Is “Creep Catching” Legal?
An Overview of Criminal, Civil and Regulatory Laws Relevant to
Online Anti-Pedophile Vigilante Groups
By Craig Jones, Q.C.
In this article, I explain the Creep Catchers’ usual modus operandi and the “internet luring law” that underpins their approach. I then describe public law issues around entrapment, privacy and the regulation of “private investigators”. I go on to touch on some of the allegations made against creep catchers connected to the production and possession of child pornography, harassment, and defamation. Finally, the implications of the confrontations themselves are described through the lens of laws governing wrongful imprisonment, “citizen’s arrests”, and assault.
Who Are the Creep Catchers and How Do They Operate?
“Creep Catcher” groups are collections of internet activists who seek to expose and punish those who would prey on children online. A usual Creep Catchers “sting” works this way: a “decoy” advertisement is placed on an adult dating or friendship website such as Craigslist personals or Plenty of Fish. Initially, the “decoy” explicitly or impliedly presents herself as an adult. Responses pour in, and online conversations ensue. At some point, the “decoy” reveals that she (or sometimes he) is not an adult, but rather a minor, usually between 12 and 15. If the respondent does not end the conversation, he becomes a “target”. The continuing conversation may be steered by one party or the other toward sex, or it may remain non-sexual. Some “stings” last only minutes before a meeting is arranged; others might go on for weeks.
Once a meeting is arranged at a public place, the “target” arrives and is confronted by the Creep Catchers, armed with smartphone cameras. A few Catchers carry themselves with restraint at these confrontations; many, spectacularly, do not. In the latter cases, the “target” is generally taunted, berated, sometimes verbally or physically restrained and often chased. The whole thing is captured on video and “blasted” over the Internet using social media platforms such as Facebook and YouTube. Increasingly the confrontations are broadcast as they happen, as hundreds of viewers swarm and offer messages of encouragement. Sometimes, the Catchers and their online supporters follow up, “outing” the “creep”, contacting his friends, employers and family members.
WHAT IS THE INTERNET LURING LAW?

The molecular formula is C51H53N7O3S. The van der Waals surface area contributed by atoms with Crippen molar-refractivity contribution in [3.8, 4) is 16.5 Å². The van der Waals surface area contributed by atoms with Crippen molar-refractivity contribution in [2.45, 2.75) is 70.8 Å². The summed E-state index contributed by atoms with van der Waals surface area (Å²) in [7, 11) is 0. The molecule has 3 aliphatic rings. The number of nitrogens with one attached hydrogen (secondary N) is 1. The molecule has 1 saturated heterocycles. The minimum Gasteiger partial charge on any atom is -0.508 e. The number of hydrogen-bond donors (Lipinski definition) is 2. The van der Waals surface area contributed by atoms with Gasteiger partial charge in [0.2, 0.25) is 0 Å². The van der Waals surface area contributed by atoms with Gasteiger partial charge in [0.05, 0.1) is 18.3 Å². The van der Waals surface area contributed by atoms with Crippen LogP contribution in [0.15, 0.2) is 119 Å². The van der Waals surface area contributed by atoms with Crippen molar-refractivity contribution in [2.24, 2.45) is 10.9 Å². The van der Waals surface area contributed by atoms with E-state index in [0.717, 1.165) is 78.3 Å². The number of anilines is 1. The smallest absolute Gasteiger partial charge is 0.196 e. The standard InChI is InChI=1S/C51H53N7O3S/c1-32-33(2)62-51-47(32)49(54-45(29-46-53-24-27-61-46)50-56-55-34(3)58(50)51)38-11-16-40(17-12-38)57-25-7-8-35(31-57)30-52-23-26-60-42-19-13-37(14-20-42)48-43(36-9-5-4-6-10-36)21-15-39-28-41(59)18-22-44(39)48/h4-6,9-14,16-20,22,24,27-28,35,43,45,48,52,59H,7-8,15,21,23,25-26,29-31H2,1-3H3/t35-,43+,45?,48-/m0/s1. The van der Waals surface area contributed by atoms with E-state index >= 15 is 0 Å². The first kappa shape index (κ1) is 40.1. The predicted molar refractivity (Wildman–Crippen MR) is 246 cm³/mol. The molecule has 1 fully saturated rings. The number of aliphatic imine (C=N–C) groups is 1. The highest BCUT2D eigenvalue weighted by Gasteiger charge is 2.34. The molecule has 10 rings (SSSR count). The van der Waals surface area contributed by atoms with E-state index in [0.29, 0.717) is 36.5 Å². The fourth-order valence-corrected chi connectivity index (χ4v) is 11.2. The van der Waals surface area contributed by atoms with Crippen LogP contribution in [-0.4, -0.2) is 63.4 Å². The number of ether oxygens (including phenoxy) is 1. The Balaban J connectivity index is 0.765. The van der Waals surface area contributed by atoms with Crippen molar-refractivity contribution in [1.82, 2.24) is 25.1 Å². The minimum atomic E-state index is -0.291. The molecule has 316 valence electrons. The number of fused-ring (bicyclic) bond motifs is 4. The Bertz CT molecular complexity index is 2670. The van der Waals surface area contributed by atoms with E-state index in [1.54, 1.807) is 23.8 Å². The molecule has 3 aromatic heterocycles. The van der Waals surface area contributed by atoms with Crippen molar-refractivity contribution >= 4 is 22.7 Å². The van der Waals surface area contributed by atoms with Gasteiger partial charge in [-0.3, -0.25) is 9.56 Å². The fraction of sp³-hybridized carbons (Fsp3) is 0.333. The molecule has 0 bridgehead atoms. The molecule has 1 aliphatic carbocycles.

The legal foundation for a Creep Catchers “sting” is an amendment to the Criminal Code that made it a crime for anyone to use the Internet for the purposes of “child luring”. “Luring” in the amended Code means communicating electronically with a minor for the purpose of committing one of a number of (already prohibited) offences, such as sexual assault and kidnapping. The new law made prosecution of online child predators easier, because police did not have to wait until an accused had taken the first concrete steps toward the commission of an offence, thus crossing the “preparation/attempt divide”. It also facilitated police sting operations, because it introduced a presumption that the accused believed a person to be underage if they identified themselves as such.
But criminal (i.e. sexual) intent is never simply assumed under the Criminal Code. It is not enough to say, as Catchers sometimes do, that there is no legitimate reason for an adult to be talking to a child on the Internet. Some Catchers consider it the legal duty of an adult to immediately stop communicating with the Catchers’ online “decoy” once the latter indicates that he or she is younger than 16, even if the conversation is purely innocuous. That may be sound social advice in many situations, but there is no legal requirement to follow it.
In some cases, the Catchers invite their targets to meetings (or to accept meeting invitations) without any explicit or implicit sexual talk. To be fair to the Catchers, this does not rule out the target’s being guilty of a “luring” offence. It is certainly possible, as the Supreme Court of Canada recognized (in obiter) in R. v. Legare, that the “luring” of a child could occur even through communications are non-sexual, because even facially innocent conversations have been known to be used by predators in pursuit of an eventual illicit relationship. But the court was clear that conviction would still require a totality of evidence proving beyond a reasonable doubt that the accused’s intentions were to assault or kidnap the child. The law allows for the fact that most conversations, and encounters, between adults and minors are innocent: most people who interact with teenagers do not do so in an effort to molest them.
Do the Creep Catchers Operate Legally?